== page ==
Into thin error


Civilization has given us all kinds of wonders like opera and Zip-lock bags, but it's also taken away the grand old ways of proving one's manhood. Those challenges aren't usually missed by men who use words like "grand," but sooner or later, everybody feels the urge to test their mettle.

British journalist Tim Moore didn't even recognize the feeling of ambition when it first fluttered through him. "Pre-war Britons had dropped the baton handed them at the turn of the century," he notes. "My generation had gone back, found it, and thrown it into a lake. We'd made virtues out of under-achievement and torpor." But when his wife brings home an old book about the unlikely adventures of Lord Dufferin, his courage is fired. "If he could conquer the icebergs," he declares too optimistically, "I could conquer my inertia."

With less preparation than one might make to see a movie in town, Moore sets off to retrace Lord Dufferin's 19th-century trek to the Arctic. The results are more Monty Python than Dr. Livingston, I presume.

"Taking hardships with humorous philosophy and dealing with unvarnished men are not my strongest suits," writes the author, whose strongest suit is an old tweed. "Dufferin seemed the personification of Kipling's 'If.' I'm more a 'But...' man myself."

Equal parts Bill Bryson and Evelyn Waugh, Moore confesses that he's deathly afraid of polar bears, boats, and wool. But he's determined that a trip to the world's most forlorn spot will satisfy his vague desire to achieve something noble - and impress his Icelandic in-laws that he's not the chronic wimp they know him (accurately) to be.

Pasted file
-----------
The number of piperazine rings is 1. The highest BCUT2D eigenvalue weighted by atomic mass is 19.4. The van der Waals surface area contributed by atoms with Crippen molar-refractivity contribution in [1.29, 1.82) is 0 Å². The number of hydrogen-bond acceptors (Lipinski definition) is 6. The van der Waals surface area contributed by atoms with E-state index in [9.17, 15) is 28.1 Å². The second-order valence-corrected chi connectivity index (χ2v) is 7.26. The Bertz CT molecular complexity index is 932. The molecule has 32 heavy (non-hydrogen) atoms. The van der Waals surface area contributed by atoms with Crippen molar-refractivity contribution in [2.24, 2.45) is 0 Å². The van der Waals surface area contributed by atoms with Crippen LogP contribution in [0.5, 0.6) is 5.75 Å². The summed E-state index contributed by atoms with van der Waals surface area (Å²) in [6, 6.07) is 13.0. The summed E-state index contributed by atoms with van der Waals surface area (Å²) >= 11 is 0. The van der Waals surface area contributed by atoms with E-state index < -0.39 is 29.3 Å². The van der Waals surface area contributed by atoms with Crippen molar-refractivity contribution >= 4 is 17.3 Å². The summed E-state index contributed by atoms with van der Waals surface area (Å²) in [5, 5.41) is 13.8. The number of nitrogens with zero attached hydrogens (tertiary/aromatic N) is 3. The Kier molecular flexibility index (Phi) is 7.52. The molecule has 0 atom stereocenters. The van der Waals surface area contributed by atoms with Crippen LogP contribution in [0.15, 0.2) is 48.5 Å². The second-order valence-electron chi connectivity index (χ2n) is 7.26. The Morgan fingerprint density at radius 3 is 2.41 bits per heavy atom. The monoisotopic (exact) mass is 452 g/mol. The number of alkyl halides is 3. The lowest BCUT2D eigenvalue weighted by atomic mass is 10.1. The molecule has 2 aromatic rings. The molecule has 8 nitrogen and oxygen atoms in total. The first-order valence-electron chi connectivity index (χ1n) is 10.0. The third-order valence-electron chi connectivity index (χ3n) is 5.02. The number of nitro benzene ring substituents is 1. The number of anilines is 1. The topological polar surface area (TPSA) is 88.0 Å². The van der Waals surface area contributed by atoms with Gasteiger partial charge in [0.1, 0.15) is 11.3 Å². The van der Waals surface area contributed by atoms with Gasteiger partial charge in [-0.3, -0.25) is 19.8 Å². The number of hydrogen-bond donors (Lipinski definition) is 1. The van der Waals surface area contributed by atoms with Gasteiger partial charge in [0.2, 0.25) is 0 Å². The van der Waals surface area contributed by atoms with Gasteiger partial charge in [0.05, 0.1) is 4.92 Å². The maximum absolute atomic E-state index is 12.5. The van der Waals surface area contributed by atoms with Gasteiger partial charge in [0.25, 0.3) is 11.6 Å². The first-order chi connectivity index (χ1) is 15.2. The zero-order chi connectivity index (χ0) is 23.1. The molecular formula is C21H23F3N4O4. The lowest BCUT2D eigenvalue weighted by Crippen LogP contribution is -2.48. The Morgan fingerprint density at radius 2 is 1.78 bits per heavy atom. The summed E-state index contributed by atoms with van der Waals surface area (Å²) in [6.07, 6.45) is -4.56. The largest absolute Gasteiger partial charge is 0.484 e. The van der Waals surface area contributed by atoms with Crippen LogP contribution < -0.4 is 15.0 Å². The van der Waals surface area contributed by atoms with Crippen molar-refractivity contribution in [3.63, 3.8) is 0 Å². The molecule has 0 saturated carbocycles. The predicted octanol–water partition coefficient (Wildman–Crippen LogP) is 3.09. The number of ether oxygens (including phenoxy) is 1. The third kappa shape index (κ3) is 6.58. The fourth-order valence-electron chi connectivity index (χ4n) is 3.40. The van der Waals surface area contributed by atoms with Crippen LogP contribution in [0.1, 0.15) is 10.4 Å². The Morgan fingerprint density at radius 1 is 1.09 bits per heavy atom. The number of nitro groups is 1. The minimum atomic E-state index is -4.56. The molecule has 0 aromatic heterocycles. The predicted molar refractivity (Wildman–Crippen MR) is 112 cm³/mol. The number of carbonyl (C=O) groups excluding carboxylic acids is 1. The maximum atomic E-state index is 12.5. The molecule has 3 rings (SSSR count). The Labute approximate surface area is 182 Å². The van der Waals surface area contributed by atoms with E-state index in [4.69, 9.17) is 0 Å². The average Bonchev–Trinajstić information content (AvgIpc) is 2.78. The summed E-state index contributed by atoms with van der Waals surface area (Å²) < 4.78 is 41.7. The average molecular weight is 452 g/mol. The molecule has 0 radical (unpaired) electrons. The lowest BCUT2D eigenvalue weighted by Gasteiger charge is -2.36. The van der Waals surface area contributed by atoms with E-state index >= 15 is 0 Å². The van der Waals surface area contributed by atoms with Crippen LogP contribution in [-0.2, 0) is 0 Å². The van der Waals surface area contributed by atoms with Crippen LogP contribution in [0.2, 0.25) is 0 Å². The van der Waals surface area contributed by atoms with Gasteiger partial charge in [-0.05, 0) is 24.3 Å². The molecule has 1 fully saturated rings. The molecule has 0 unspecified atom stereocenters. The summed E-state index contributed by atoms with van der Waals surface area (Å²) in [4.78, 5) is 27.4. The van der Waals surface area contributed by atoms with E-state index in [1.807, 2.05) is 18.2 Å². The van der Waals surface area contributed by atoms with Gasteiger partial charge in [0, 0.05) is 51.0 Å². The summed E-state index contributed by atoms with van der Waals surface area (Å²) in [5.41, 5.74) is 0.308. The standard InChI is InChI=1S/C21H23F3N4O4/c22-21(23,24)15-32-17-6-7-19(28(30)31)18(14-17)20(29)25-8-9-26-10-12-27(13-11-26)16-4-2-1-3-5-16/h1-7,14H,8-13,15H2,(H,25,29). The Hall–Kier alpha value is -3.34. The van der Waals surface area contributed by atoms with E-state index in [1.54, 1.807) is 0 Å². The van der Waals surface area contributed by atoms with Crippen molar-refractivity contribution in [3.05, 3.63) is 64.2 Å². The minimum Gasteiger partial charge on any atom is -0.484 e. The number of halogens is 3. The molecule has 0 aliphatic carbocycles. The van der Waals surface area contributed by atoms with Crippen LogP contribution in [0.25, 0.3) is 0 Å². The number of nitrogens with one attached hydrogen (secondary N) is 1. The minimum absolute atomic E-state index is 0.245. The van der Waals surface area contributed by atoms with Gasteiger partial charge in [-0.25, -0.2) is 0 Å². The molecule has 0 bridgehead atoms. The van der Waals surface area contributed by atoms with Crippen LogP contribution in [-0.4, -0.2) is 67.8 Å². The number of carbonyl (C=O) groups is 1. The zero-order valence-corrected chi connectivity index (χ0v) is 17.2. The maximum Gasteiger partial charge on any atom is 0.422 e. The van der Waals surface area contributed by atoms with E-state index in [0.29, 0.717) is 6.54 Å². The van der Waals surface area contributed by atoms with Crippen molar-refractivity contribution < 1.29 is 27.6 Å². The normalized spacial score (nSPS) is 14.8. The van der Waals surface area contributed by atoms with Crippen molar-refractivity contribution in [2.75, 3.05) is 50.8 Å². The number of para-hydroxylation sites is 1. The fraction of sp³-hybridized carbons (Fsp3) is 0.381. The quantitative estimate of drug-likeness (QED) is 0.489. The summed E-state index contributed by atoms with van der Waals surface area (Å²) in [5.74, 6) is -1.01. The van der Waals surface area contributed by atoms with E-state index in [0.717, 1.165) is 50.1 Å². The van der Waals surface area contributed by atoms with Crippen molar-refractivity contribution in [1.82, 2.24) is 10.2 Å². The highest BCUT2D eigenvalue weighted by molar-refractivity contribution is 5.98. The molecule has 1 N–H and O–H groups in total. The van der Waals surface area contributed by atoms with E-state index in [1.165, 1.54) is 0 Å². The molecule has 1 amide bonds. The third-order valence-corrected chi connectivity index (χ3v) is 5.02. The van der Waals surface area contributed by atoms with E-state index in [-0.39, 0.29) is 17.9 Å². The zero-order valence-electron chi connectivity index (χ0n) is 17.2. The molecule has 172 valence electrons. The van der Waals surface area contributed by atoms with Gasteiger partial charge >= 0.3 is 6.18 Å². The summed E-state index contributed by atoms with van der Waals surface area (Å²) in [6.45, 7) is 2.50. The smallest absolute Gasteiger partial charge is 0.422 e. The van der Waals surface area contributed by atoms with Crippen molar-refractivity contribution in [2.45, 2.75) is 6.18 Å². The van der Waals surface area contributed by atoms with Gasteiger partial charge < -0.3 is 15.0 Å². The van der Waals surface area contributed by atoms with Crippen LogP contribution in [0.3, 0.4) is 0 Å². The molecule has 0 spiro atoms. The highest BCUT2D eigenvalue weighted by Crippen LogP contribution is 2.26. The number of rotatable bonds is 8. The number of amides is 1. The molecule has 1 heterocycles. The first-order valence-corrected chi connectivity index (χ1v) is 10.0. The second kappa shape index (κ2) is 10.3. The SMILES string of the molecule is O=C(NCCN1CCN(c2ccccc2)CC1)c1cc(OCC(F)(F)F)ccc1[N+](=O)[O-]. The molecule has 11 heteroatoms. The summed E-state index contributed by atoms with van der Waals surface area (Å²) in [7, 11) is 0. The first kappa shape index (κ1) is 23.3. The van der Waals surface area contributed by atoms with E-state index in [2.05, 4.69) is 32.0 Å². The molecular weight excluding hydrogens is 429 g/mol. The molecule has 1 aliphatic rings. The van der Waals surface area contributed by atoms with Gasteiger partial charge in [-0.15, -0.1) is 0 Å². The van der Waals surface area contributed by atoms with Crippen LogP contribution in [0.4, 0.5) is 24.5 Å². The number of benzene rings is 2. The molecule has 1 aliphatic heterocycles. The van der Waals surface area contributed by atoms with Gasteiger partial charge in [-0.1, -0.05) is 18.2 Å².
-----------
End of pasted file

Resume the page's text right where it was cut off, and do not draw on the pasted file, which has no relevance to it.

Convinced that he's sure to "make a posthumous appearance in a documentary exposing the fatal shoddiness" of his ship, he begins a journey of unending nausea interrupted by moments of sheer terror.

During the rare moments when Moore can drag himself from bed, he tumbles violently across the deck in his socks. (He discovers that wearing shoes on board is a Scandinavian taboo. As is vomiting on the crew.) He's not cheered when the kindly captain shows him a map marked with thousands of previous shipwrecks.

When he finally slithers off the boat, Moore begins a bicycle trip across "the barren volcanic moonscape of the unforgiving Icelandic interior.... It felt like cycling to market with a fair-sized piglet on the handlebars and its prize-winning father on the back mudguard. Manoeuvring had to be undertaken in oil-tanker fashion - a U-turn could not safely be achieved with fewer than five points - as any attempt to redirect the handlebars by more than 2 degrees resulted in the bicycle's center of gravity shifting to a point somewhere in Malaysia, sending you into an unstoppable collapse. Following such incidents, I also noted that I could not lift the bike unaided."

Though the first subject of ridicule is always himself, Moore turns his satiric eye on the Icelanders with much success. "One's first Icelandic shower," he writes, "invites a terror that the sewers have blown back, and it takes some time to come to terms with bathing in a fluid that blackens your jewelry." Iceland's wild pride, impossible language, oppressive weather, unbridled consumerism, and violent alcoholism, all fall to the author's razor-sharp wit.

Unfortunately, Moore could do with less. Some passages are tedious, and the level of scatological humor may turn readers away.

As he dodges boulders and biting flies, sails to Norway, and finally arrives at Spitzbergen in the Arctic Circle, our intrepid explorer realizes he's not a good match for Lord Dufferin at all. Instead, he begins to sympathize with a side character in Dufferin's memoir, an aging valet limping behind his master with too many suitcases. When it's all over, our sides ache, too.

*Ron Charles is the Monitor's book editor.

(c) Copyright 2000. The Christian Science Publishing Society

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